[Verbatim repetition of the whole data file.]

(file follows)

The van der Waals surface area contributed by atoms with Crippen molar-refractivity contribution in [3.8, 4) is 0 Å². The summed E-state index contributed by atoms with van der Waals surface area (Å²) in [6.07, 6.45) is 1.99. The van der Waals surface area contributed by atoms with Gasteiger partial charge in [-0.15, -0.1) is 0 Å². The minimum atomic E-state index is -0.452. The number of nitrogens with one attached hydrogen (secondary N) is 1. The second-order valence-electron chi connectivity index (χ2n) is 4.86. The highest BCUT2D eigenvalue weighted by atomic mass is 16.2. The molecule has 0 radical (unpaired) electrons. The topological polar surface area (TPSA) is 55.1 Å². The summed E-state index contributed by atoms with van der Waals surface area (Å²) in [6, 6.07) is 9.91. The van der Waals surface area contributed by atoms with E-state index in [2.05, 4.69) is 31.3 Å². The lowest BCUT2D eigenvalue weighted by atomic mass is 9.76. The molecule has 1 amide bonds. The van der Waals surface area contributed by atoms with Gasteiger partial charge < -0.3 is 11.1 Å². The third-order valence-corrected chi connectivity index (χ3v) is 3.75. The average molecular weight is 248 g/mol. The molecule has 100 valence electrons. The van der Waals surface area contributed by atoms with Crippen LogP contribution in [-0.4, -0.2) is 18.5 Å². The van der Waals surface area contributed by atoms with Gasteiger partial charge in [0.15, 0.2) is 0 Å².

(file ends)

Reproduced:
The van der Waals surface area contributed by atoms with Crippen molar-refractivity contribution in [3.8, 4) is 0 Å². The summed E-state index contributed by atoms with van der Waals surface area (Å²) in [6.07, 6.45) is 1.99. The van der Waals surface area contributed by atoms with Gasteiger partial charge in [-0.15, -0.1) is 0 Å². The minimum atomic E-state index is -0.452. The number of nitrogens with one attached hydrogen (secondary N) is 1. The second-order valence-electron chi connectivity index (χ2n) is 4.86. The highest BCUT2D eigenvalue weighted by atomic mass is 16.2. The molecule has 0 radical (unpaired) electrons. The topological polar surface area (TPSA) is 55.1 Å². The summed E-state index contributed by atoms with van der Waals surface area (Å²) in [6, 6.07) is 9.91. The van der Waals surface area contributed by atoms with E-state index in [2.05, 4.69) is 31.3 Å². The lowest BCUT2D eigenvalue weighted by atomic mass is 9.76. The molecule has 1 amide bonds. The van der Waals surface area contributed by atoms with Gasteiger partial charge < -0.3 is 11.1 Å². The third-order valence-corrected chi connectivity index (χ3v) is 3.75. The average molecular weight is 248 g/mol. The molecule has 100 valence electrons. The van der Waals surface area contributed by atoms with Crippen LogP contribution in [-0.4, -0.2) is 18.5 Å². The van der Waals surface area contributed by atoms with Gasteiger partial charge in [0.15, 0.2) is 0 Å².